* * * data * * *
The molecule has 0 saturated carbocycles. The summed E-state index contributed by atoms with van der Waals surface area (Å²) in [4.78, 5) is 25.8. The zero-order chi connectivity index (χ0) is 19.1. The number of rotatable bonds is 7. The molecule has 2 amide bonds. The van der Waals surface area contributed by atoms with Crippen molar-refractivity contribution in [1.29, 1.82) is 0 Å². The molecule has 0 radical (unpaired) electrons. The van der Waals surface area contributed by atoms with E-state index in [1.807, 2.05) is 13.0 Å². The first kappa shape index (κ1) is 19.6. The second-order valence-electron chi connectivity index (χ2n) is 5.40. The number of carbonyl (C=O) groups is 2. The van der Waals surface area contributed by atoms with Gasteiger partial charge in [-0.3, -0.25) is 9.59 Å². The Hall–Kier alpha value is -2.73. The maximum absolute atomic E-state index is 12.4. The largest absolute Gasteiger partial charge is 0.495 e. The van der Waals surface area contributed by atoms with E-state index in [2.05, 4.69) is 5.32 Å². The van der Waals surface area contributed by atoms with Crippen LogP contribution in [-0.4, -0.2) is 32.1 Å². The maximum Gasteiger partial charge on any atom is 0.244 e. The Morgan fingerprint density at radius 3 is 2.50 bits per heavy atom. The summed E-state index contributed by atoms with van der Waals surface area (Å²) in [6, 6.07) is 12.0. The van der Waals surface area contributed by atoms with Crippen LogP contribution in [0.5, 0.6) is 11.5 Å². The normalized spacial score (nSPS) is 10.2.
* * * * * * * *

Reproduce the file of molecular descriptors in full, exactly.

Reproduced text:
The molecule has 0 saturated carbocycles. The summed E-state index contributed by atoms with van der Waals surface area (Å²) in [4.78, 5) is 25.8. The zero-order chi connectivity index (χ0) is 19.1. The number of rotatable bonds is 7. The molecule has 2 amide bonds. The van der Waals surface area contributed by atoms with Crippen molar-refractivity contribution in [1.29, 1.82) is 0 Å². The molecule has 0 radical (unpaired) electrons. The van der Waals surface area contributed by atoms with E-state index in [1.807, 2.05) is 13.0 Å². The first kappa shape index (κ1) is 19.6. The second-order valence-electron chi connectivity index (χ2n) is 5.40. The number of carbonyl (C=O) groups is 2. The van der Waals surface area contributed by atoms with Gasteiger partial charge in [-0.3, -0.25) is 9.59 Å². The Hall–Kier alpha value is -2.73. The maximum absolute atomic E-state index is 12.4. The largest absolute Gasteiger partial charge is 0.495 e. The van der Waals surface area contributed by atoms with E-state index in [2.05, 4.69) is 5.32 Å². The van der Waals surface area contributed by atoms with Crippen LogP contribution in [-0.4, -0.2) is 32.1 Å². The maximum Gasteiger partial charge on any atom is 0.244 e. The Morgan fingerprint density at radius 3 is 2.50 bits per heavy atom. The summed E-state index contributed by atoms with van der Waals surface area (Å²) in [6, 6.07) is 12.0. The van der Waals surface area contributed by atoms with Crippen LogP contribution in [0.5, 0.6) is 11.5 Å². The normalized spacial score (nSPS) is 10.2.